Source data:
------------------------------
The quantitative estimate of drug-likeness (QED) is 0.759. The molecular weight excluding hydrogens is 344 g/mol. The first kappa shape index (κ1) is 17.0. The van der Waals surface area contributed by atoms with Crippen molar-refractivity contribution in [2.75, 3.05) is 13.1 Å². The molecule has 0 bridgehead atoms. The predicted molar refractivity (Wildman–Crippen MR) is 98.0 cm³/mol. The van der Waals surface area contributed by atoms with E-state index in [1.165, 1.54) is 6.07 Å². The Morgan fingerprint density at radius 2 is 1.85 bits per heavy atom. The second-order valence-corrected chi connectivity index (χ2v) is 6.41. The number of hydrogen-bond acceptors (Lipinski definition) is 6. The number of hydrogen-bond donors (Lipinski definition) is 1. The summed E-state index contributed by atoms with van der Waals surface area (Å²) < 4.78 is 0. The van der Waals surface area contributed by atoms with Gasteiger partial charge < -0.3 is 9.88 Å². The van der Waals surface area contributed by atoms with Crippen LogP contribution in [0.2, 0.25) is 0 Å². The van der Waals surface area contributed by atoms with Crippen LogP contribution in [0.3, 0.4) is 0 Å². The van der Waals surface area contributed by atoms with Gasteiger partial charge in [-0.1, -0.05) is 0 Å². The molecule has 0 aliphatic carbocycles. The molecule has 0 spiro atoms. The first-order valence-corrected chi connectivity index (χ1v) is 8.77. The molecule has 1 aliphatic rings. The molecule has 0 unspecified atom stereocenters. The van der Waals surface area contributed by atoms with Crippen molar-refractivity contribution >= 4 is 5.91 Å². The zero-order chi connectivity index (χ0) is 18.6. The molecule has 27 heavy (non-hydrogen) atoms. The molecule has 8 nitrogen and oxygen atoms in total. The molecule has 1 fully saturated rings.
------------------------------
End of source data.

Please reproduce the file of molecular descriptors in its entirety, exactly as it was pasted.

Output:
The quantitative estimate of drug-likeness (QED) is 0.759. The molecular weight excluding hydrogens is 344 g/mol. The first kappa shape index (κ1) is 17.0. The van der Waals surface area contributed by atoms with Crippen molar-refractivity contribution in [2.75, 3.05) is 13.1 Å². The molecule has 0 bridgehead atoms. The predicted molar refractivity (Wildman–Crippen MR) is 98.0 cm³/mol. The van der Waals surface area contributed by atoms with E-state index in [1.165, 1.54) is 6.07 Å². The Morgan fingerprint density at radius 2 is 1.85 bits per heavy atom. The second-order valence-corrected chi connectivity index (χ2v) is 6.41. The number of hydrogen-bond acceptors (Lipinski definition) is 6. The number of hydrogen-bond donors (Lipinski definition) is 1. The summed E-state index contributed by atoms with van der Waals surface area (Å²) < 4.78 is 0. The van der Waals surface area contributed by atoms with Gasteiger partial charge < -0.3 is 9.88 Å². The van der Waals surface area contributed by atoms with Crippen LogP contribution in [0.2, 0.25) is 0 Å². The van der Waals surface area contributed by atoms with Crippen LogP contribution in [0.3, 0.4) is 0 Å². The van der Waals surface area contributed by atoms with Gasteiger partial charge in [-0.1, -0.05) is 0 Å². The molecule has 0 aliphatic carbocycles. The molecule has 0 spiro atoms. The first-order valence-corrected chi connectivity index (χ1v) is 8.77. The molecule has 1 aliphatic rings. The molecule has 0 unspecified atom stereocenters. The van der Waals surface area contributed by atoms with Crippen molar-refractivity contribution >= 4 is 5.91 Å². The zero-order chi connectivity index (χ0) is 18.6. The molecule has 27 heavy (non-hydrogen) atoms. The molecule has 8 nitrogen and oxygen atoms in total. The molecule has 1 fully saturated rings.